Oyama tried to answer. “Because we’re sharing revenue, if we make any money, the majority of the revenue is going out to the music industry. So respectfully I do think that it is partnership,” she said. Although when, soon after, she described per-stream payouts as “not a metric we rely on”, Knight let rip.

“Not a metric you rely on. That’s because it’s fairly inconvenient in that respect,” he said. “You’re an enormous company. You are literally almost a state unto yourself in many respects. You are absolutely enormous. And isn’t this another example of where you are just so big, and that where you are making such huge profits, that effectively you are dampening down an entire industry?”

“You are becoming effectively the sort of, almost like a… I don’t know how to put it: not gangmaster, but you are a huge entity, and you are taking huge sums of money out of the creative sectors. And yet they are effectively having to have a hand-to-mouth existence with yourselves. It’s true for journalism, and it’s true for music streaming, is it not?”

This felt like an important moment. In fact, many of the important moments in these kinds of inquiries are less about what the people giving evidence say, and more about what the questioners say – and what that shows about how they may be leaning with the reports and recommendations to come.

You don’t need a degree in political science to spot that “you are dampening down an entire industry” and “you are taking huge sums of money out of the creative sectors” and especially “gangmasters” (even with the ‘not’ prefix) are signs that an inquiry isn’t tilting your way.

Davies’ mini-speech suggests that the safe harbour and ‘value gap’ arguments from the music industry are winning favour. Equally, the tetchy nature of the hearing with the major label bosses suggested that their arguments were falling on deaf ears compared to the much more warmly received testimony of musicians and their representative bodies. Heaven knows what the committee think about Twitch.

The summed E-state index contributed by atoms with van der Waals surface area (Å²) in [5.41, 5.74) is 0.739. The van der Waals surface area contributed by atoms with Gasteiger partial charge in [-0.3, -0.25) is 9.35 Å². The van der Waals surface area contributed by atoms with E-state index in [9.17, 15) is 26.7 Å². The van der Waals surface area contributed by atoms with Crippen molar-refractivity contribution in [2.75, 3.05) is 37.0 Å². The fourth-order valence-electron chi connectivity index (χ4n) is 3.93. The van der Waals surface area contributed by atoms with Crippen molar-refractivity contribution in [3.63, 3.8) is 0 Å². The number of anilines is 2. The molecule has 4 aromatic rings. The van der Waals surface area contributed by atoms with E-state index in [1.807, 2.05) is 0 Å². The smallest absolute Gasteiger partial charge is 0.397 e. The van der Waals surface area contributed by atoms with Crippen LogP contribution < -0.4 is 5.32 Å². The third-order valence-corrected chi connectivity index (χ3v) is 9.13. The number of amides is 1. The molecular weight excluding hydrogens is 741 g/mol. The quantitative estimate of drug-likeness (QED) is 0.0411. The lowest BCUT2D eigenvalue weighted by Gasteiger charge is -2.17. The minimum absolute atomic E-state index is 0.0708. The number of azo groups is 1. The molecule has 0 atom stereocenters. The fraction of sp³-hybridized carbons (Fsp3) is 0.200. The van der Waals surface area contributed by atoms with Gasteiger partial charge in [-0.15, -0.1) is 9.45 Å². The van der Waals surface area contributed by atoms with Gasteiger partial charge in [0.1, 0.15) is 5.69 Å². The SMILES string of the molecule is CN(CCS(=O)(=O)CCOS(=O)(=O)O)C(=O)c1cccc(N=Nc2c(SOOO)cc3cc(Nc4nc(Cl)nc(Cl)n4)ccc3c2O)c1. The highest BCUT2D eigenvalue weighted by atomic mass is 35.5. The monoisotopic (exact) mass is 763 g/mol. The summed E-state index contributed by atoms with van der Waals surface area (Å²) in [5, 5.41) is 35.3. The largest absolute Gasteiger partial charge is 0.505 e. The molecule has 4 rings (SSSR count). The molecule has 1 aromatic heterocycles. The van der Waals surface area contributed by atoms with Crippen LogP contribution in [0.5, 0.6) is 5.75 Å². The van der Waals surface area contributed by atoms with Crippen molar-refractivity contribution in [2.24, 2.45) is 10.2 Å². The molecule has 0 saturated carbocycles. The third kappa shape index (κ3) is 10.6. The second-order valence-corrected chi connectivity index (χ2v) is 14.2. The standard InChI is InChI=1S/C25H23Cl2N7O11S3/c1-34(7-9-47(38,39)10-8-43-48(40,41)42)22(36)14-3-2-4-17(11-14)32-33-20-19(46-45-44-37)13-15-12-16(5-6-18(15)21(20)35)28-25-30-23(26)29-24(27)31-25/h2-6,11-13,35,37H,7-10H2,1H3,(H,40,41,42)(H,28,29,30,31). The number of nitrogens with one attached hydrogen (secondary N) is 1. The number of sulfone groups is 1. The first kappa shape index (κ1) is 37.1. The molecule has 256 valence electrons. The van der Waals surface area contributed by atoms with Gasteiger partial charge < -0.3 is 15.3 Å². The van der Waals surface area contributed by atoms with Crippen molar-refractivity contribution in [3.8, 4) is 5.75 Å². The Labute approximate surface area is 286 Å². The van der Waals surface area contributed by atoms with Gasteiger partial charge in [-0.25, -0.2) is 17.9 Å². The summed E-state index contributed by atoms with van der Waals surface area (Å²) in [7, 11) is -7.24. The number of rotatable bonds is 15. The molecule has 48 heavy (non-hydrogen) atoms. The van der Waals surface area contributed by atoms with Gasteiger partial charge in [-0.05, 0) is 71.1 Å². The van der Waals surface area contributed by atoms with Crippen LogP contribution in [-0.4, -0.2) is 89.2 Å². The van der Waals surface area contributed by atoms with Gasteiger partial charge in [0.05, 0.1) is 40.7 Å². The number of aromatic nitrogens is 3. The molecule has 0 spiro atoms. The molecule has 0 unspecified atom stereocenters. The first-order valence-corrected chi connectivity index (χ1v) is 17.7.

That said, the result of this inquiry will be a report and recommendations, but turning that into legislation is another challenge entirely – and one affected by other external factors, for example that US-UK trade deal.

As things stand, it would not be surprising to see the committee recommend that ‘equitable remuneration’ be deployed at least for some streams – the more radio-like lean-back variety – as well as offering some recommendations on safe harbour that YouTube won’t like at all. Tax relief for music companies akin to that for TV, games and animation firms would be welcome too.

It’s more of a stretch to see it seeking to get the government involved in industry matters like musicians’ deals with rightsholders; the split between publishing and recording royalties; or banging everyone’s heads together until they commit to a user-centric trial.

Still, the inquiry continues, and we’ve yet to hear from the biggest audio streaming services – a session with Spotify, Apple Music and Amazon, perhaps with an add-on hearing for Deezer to detail the roadblocks to its user-centric trial – may yet add some more twists to this tale.

While we await news of that, check out our reporting on previous sessions from the inquiry:

The BPI and MPA
The Ivors Academy and Musicians’ Union
Aim, Beggars Group and Jazz Re:freshed
Universal Music, Sony Music and Warner Music
Tom Gray, Nadine Shah, Guy Garvey, Ed O’Brien and more